New Simulation Techniques in Kinship Network Analysis
Published Web Locationhttps://doi.org/10.5070/SD992032332
Thanks to new conceptual and computational tools, the analysis of kinship and marriage networks has advanced considerably over the past twenty-five years. While in the past, the discussion of empirical marriage practices was often restricted to a casual observation of salient network features, it is now easy to produce a complete census of matrimonial circuits, both between individuals and between groups. However, the abundance of structural features which have thus become accessible raises a new question: to what extent can they be taken as indicators of sociological phenomena (such as marriage preferences or avoidances), rather than as effects of chance or of observer bias?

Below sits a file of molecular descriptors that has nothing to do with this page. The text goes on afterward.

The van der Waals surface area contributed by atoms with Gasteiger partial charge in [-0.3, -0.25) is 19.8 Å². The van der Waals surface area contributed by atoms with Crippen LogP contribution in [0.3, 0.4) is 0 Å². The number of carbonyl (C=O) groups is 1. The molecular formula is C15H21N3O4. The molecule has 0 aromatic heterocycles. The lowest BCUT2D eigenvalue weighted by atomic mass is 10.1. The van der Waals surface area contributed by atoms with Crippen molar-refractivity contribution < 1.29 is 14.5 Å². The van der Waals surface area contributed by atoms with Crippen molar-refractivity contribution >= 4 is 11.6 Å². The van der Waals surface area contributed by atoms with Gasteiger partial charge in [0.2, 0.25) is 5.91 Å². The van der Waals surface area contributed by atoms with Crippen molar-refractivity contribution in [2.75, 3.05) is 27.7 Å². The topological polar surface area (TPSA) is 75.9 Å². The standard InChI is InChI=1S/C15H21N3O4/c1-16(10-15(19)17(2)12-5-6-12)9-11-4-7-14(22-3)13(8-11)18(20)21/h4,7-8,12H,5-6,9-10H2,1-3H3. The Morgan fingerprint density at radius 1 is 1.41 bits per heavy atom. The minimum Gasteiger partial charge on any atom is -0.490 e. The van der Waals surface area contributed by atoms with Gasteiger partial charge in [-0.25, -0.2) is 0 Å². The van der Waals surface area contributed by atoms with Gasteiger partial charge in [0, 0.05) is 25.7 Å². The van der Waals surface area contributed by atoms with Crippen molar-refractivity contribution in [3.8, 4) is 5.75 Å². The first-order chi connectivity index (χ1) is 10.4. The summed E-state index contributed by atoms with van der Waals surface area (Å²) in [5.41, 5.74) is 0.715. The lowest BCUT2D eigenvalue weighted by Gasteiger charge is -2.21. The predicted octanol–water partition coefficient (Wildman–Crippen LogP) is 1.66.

This paper presents a series of recently developed simulation techniques that deal with this issue. Starting from a new approach to “classical” agent-based modeling of kinship and alliance (group) networks (Section 2), we then present an automatic model discovery technique which, instead of constructing alliance networks from given matrimonial rules, reconstructs plausible matrimonial rules underlying given alliance networks (Section 3). While these techniques apply to “objective” representations of kinship and alliance networks, we also present two methods that take into account the generally lacunar and biased character of empirical kinship datasets. The first method we propose to deal with this problem (Section 4) is a generalized version of White’s (1999) “reshuffling” approach, which consists in redistributing marriage or descent links between individuals or groups while keeping the numbers of links constant. (For alliance networks, the question can be dealt with analytically by straightforward calculation of expected marriage circuit frequencies.) The second method (Section 5) consists in simulating the processes of network exploration by a virtual fieldworker navigating through kinship or alliance networks according to given behavioral constraints.